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Rear Stabilizer Bar and Drop Link Replacement
 
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Pelican Technical Article:

Rear Stabilizer Bar and Drop Link Replacement

Steve Vernon

Time:

2 hours2 hrs

Tab:

$25 to $400

Talent:

**

Tools:

18mm, 16mm, 15mm, 13mm wrenches, M12 twelve point, E12 Torx, vice grips

Applicable Models:

Mercedes-Benz C250 (2012-14)
Mercedes-Benz C300 (2008-14)
Mercedes-Benz C350 (2008-14)

Parts Required:

Stabilizer bar, drop link

Hot Tip:

Inspect the links the next time you raise your car

Performance Gain:

Tighter handling

Complementary Modification:

Inspect the multilink suspension

The rear stabilizer and sway bar links (sometimes referred to drop links) on the Mercedes-Benz W204 connect the vehicle stabilizer bar (or sway bar) to the control arms. Over time, the connecting link wears out and will get play in the ends. When they begin to fail, you may have a knocking noise when driving over bumps. If you suspect your stabilizer link is going bad, jack up the rear of the vehicle and wiggle the wheel back and forth, while wiggling the wheel, listen for a noise from the link. If no noise is heard, place your hand around the ends of the link and monitor for looseness as you wiggle the wheel.

The rear sway bar on the W204 has the bushings and mount vulcanized to the bar and you can no longer replace the bushings separately. While this is more expensive, the new vulcanized bushing very seldom fails and people usually only have to remove the bar when they go to upgrade to an after market system. The bushings in the links do fail but they are easy to replace.

Begin by safely raising and supporting the vehicle. Please see our article on jacking up and supporting your W204. Remove the rear tires. The stabilizer bar is not under stress or pressure so you do not need to worry about things moving with the links off.

This photo shows the drop link (red arrow) and how it attaches to the sway bar on the top (yellow arrow) and the control arm on the bottom (blue arrow).
Figure 1

This photo shows the drop link (red arrow) and how it attaches to the sway bar on the top (yellow arrow) and the control arm on the bottom (blue arrow). This photo is for DEMONSTRATION purposes only: you do NOT need to remove any of the wheel carrier components to replace the links or sway bar.

This photo shows the sway bar (red arrow) and how it attaches to the sub-frame on the top (yellow arrow) and the drop link on the bottom (blue arrow).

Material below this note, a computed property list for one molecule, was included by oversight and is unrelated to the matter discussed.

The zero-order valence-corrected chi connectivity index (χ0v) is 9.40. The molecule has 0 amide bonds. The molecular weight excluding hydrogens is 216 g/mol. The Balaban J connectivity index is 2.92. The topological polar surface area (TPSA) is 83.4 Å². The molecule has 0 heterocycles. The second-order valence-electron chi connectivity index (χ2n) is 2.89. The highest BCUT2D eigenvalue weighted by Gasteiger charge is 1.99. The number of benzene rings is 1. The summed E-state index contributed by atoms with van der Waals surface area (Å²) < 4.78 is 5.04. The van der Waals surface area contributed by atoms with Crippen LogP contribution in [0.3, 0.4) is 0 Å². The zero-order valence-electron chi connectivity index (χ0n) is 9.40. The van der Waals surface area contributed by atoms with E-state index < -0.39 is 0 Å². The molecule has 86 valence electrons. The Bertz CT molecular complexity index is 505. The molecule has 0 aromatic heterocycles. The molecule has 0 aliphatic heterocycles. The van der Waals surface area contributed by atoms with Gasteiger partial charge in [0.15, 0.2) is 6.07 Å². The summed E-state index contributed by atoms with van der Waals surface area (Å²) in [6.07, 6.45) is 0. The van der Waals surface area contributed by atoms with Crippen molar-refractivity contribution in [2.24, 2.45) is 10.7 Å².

Figure 2

This photo shows the sway bar (red arrow) and how it attaches to the sub-frame on the top (yellow arrow) and the drop link on the bottom (blue arrow). This photo is for DEMONSTRATION purposes only: you do NOT need to remove any of the wheel carrier components to replace the links or sway bar.

To remove the drop link use an E12 Torx (red arrow) and 13mm wrench (yellow arrow) and remove the lower connecting bolt.
Figure 3

To remove the drop link use an E12 Torx (red arrow) and 13mm wrench (yellow arrow) and remove the lower connecting bolt. The sway bar is not under tension so you are safe to remove this link.

Use a 16mm wrench and remove the nut on the rear of the link to sway bar connection (red arrow).
Figure 4

Use a 16mm wrench and remove the nut on the rear of the link to sway bar connection (red arrow).

With the nut removed the link just pulls out of the bar and control arm.
Figure 5

With the nut removed the link just pulls out of the bar and control arm.

This link is fine but the bushings on the top and bottom do fail over time.
Figure 6

This link is fine but the bushings on the top and bottom do fail over time. If you are just replacing the drop links installation is the reverse of removal.

The removal of the sway bar calls for a M12 twelve point.
Figure 7

The removal of the sway bar calls for a M12 twelve point. There is very little room between the mount and the chassis and I could not fit my socket in the space allotted.

I used an 18mm wrench (red arrow) to loosen the nut on the mount and then placed some vice grips on the bolt to fully remove the nut from the bolt.
Figure 8

I used an 18mm wrench (red arrow) to loosen the nut on the mount and then placed some vice grips on the bolt to fully remove the nut from the bolt.

The bushings (red arrow) are vulcanized to the bar and you must replace the whole bar when they fail, the nice thing is these mounts very, very seldom fail as the link bushings are the weak spot.
Figure 9

The bushings (red arrow) are vulcanized to the bar and you must replace the whole bar when they fail, the nice thing is these mounts very, very seldom fail as the link bushings are the weak spot. If you are removing the bar you need to walk both bolts out and due to the enclosed space, work both sides of the bar until you can clear the mount from the sub-frame bracket and then remove the bar form the vehicle. Installation is the reverse of removal.

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